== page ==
Mayfield case shows NCAA unfairness to walk-ons
Baker Mayfield is either: A) a valuable college quarterback , or B) not good enough to get a scholarship.
He’s both, thanks to a faulty NCAA rule and Texas Tech taking full advantage of it.
Mayfield walked-on to Texas Tech last fall and opened the season as the starting quarterback. It was the kind of improbable rise they make movies out of.
He won his first five starts before getting injured, then started the final two games of the regular season. Normally that would be good enough for Mayfield to be awarded a scholarship this spring.
Yet Mayfield, in an ESPN.com interview, said he was told he wouldn’t be given a scholarship in the spring and that Tech "was still working on one for next fall."
Mayfield also says he found himself splitting second-team snaps as the Red Raiders began preparation for their bowl game.
He could read the writing on the wall and decided to transfer to Oklahoma. If he has to keep paying his own way, it might as well be for the team he grew up rooting for.
But hold on. Mayfield found himself subject to the same rules as a prized scholarship recruit. If he transferred within the Big 12, not only would he be required to sit out a year as all transfers do, but he would also lose a year of eligibility.
That’s a year of eligibility that he would have paid for himself, mind you.
Tech wouldn’t release Mayfield to go to Oklahoma unencumbered. Last Friday, a panel of Tech administrators, faculty and other non-athletic types stood by their football program and denied Mayfield’s appeal.
So the kid who’s not good enough to get one of Tech’s 85 football scholarships is too good to release to OU without penalty?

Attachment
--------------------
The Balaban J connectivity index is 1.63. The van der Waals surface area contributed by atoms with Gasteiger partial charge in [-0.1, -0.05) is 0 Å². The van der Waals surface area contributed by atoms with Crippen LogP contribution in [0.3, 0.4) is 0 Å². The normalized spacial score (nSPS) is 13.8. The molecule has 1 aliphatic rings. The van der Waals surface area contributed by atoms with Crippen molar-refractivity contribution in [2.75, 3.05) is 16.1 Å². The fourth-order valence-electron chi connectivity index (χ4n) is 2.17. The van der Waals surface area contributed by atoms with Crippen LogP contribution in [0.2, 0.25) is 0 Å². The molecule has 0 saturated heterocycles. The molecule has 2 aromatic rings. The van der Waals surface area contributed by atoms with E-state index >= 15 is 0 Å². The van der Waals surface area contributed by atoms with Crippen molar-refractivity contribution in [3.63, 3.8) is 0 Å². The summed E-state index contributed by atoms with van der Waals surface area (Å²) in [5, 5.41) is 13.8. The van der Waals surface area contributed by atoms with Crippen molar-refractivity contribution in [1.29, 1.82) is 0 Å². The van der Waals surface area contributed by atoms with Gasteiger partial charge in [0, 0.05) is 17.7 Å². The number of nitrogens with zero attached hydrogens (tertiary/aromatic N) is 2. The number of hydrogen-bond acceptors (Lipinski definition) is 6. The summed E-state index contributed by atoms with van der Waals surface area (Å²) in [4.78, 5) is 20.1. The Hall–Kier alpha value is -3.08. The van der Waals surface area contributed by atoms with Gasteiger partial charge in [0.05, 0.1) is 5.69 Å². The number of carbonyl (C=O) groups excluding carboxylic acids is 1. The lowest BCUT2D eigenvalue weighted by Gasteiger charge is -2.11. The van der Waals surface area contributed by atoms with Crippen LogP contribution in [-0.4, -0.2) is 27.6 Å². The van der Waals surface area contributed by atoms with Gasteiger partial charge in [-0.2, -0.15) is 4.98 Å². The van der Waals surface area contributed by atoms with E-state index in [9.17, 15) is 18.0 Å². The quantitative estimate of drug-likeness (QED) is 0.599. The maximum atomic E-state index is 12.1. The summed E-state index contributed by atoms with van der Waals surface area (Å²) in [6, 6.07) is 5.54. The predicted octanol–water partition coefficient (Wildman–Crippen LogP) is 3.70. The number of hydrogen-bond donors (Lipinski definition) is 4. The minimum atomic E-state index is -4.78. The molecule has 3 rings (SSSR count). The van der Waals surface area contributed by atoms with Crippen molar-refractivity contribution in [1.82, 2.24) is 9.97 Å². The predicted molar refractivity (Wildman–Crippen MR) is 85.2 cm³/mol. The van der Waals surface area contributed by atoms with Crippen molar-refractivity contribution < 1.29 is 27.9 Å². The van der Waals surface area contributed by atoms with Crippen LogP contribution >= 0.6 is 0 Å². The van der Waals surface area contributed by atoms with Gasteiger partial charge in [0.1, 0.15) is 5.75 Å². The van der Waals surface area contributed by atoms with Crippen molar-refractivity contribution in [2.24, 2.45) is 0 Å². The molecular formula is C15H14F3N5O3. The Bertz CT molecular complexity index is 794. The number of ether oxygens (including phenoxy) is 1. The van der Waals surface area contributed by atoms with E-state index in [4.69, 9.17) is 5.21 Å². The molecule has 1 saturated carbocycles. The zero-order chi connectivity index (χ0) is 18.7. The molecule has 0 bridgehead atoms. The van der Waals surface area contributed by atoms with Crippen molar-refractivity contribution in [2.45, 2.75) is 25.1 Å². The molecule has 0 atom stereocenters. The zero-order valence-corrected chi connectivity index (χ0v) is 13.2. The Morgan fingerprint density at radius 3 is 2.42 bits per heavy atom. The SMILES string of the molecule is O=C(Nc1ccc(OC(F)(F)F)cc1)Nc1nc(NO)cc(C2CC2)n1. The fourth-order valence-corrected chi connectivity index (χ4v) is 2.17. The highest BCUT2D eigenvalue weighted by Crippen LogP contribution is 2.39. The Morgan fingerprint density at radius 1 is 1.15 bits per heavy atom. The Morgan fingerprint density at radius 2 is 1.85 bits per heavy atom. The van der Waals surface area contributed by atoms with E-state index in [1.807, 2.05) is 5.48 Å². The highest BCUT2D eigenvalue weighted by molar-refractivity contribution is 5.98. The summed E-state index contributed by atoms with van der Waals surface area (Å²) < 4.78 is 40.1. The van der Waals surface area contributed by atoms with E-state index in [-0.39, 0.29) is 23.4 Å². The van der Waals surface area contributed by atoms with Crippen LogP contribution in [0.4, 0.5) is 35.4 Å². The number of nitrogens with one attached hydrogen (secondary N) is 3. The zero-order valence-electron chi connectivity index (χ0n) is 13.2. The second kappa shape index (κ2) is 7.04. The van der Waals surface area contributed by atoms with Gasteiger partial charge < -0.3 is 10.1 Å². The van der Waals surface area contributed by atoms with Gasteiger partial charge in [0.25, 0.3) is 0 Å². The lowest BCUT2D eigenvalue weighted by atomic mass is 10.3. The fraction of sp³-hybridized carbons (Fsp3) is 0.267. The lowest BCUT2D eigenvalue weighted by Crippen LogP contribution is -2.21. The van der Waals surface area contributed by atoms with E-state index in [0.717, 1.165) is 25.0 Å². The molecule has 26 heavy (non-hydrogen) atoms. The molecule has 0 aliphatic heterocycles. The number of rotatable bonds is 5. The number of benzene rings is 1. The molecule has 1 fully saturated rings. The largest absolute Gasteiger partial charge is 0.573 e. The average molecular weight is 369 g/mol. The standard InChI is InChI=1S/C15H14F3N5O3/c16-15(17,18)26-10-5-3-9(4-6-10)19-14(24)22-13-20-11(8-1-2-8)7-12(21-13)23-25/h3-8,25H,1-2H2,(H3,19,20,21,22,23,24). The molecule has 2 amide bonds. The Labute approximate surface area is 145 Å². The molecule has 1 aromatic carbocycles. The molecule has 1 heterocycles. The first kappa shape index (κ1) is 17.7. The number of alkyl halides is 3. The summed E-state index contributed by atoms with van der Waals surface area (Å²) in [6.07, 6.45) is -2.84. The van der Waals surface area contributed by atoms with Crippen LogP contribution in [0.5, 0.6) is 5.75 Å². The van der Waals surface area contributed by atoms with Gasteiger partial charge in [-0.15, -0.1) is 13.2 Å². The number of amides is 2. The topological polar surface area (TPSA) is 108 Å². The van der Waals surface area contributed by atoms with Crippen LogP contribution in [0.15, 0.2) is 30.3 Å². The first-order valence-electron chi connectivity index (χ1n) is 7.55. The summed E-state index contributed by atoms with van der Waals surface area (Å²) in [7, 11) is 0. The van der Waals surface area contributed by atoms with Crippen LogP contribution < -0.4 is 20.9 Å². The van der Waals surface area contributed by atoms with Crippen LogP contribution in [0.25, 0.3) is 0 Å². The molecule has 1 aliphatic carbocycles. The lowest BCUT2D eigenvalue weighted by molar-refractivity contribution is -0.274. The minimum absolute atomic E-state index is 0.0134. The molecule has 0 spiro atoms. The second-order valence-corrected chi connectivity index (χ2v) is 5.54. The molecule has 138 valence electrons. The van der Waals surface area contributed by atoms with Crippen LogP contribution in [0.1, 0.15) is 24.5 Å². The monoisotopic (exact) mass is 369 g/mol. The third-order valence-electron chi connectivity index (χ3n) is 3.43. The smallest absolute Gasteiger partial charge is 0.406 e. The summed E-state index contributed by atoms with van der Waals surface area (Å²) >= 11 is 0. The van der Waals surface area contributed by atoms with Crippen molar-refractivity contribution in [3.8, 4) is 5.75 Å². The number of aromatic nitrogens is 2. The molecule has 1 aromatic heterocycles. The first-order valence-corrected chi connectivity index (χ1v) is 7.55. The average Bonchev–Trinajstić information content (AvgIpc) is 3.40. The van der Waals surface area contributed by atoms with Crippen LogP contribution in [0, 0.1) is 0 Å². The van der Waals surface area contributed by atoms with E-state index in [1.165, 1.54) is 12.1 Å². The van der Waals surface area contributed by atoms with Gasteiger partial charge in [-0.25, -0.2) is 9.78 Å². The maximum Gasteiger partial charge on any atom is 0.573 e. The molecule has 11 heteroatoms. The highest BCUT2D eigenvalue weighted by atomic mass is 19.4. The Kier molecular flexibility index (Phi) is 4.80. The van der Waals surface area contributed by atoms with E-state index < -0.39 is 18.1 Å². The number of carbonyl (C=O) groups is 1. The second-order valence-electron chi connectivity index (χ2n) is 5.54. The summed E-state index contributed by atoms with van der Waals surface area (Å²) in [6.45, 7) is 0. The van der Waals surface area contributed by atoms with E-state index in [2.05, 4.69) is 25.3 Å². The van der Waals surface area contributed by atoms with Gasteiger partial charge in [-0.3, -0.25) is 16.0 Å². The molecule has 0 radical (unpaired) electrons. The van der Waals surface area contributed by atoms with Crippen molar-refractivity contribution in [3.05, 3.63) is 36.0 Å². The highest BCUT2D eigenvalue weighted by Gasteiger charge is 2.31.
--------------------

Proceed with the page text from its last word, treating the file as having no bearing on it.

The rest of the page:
It doesn’t make sense, but neither does the NCAA rule that treats walk-ons the same as scholarship players. If a school doesn’t make a financial commitment to a student-athlete, then that student-athlete shouldn’t be tethered to the school. Pretty simple.
Obviously the NCAA wants to deter student-athletes from transferring on a whim. In a sport with large numbers, unrestricted movement could result in chaos for programs. (Of course, there are no such restrictions on yanking scholarships. Coaches can do that at any time.)
Applying transfer rules to walk-ons isn’t fair. There’s not much competitive advantage to be gained in accepting walk-ons, kids who normally don’t see much, if any, playing time.
A common retort I’ve seen about Mayfield’s case is, "He knew the rules when he got into this." As if you should never protest a bad rule. If that were the case, we would all be singing "God Save the Queen" before games.
Mayfield has also been accused of having a sense of entitlement, and of being scared off by the competition. So he transfers to a place with even more competition? Did you see OU freshman Trevor Knight torch Alabama in the Sugar Bowl?
It’s hard to imagine Mayfield transferring if Tech hadn’t dragged its feet on giving him a scholarship. Maybe Tech doesn’t owe him that, but the NCAA owes walk-ons a chance to compete wherever they desire. It’s not like the NCAA - or anyone else - is paying for it.
Follow Keith Whitmire on Twitter: @Keith_Whitmire